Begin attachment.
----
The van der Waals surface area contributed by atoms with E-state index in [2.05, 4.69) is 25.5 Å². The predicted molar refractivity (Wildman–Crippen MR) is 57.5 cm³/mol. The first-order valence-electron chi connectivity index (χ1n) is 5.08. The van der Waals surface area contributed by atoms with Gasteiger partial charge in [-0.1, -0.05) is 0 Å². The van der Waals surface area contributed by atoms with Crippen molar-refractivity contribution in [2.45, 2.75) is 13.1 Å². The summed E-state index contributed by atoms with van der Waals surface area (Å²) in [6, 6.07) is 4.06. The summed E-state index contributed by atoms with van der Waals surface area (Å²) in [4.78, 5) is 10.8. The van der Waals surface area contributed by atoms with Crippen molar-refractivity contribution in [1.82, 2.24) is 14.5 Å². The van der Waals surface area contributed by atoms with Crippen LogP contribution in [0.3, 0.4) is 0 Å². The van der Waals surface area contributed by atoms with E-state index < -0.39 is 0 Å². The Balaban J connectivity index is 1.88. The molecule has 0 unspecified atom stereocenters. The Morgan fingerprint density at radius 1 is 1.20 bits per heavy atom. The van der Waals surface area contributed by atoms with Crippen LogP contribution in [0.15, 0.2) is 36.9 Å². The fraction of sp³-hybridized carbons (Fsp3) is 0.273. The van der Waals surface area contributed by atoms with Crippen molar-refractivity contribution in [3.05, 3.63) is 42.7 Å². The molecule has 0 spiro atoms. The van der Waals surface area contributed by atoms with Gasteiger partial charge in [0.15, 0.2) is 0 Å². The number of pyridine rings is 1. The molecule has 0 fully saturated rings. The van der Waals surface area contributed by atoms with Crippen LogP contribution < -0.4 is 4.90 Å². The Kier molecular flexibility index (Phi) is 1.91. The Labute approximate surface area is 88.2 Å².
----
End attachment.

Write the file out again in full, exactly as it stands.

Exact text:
The van der Waals surface area contributed by atoms with E-state index in [2.05, 4.69) is 25.5 Å². The predicted molar refractivity (Wildman–Crippen MR) is 57.5 cm³/mol. The first-order valence-electron chi connectivity index (χ1n) is 5.08. The van der Waals surface area contributed by atoms with Gasteiger partial charge in [-0.1, -0.05) is 0 Å². The van der Waals surface area contributed by atoms with Crippen molar-refractivity contribution in [2.45, 2.75) is 13.1 Å². The summed E-state index contributed by atoms with van der Waals surface area (Å²) in [6, 6.07) is 4.06. The summed E-state index contributed by atoms with van der Waals surface area (Å²) in [4.78, 5) is 10.8. The van der Waals surface area contributed by atoms with Crippen molar-refractivity contribution in [1.82, 2.24) is 14.5 Å². The van der Waals surface area contributed by atoms with Crippen LogP contribution in [0.3, 0.4) is 0 Å². The van der Waals surface area contributed by atoms with E-state index < -0.39 is 0 Å². The Balaban J connectivity index is 1.88. The molecule has 0 unspecified atom stereocenters. The Morgan fingerprint density at radius 1 is 1.20 bits per heavy atom. The van der Waals surface area contributed by atoms with Crippen LogP contribution in [0.15, 0.2) is 36.9 Å². The fraction of sp³-hybridized carbons (Fsp3) is 0.273. The van der Waals surface area contributed by atoms with Crippen molar-refractivity contribution in [3.05, 3.63) is 42.7 Å². The molecule has 0 spiro atoms. The van der Waals surface area contributed by atoms with Gasteiger partial charge in [0.15, 0.2) is 0 Å². The number of pyridine rings is 1. The molecule has 0 fully saturated rings. The van der Waals surface area contributed by atoms with Crippen LogP contribution < -0.4 is 4.90 Å². The Kier molecular flexibility index (Phi) is 1.91. The Labute approximate surface area is 88.2 Å².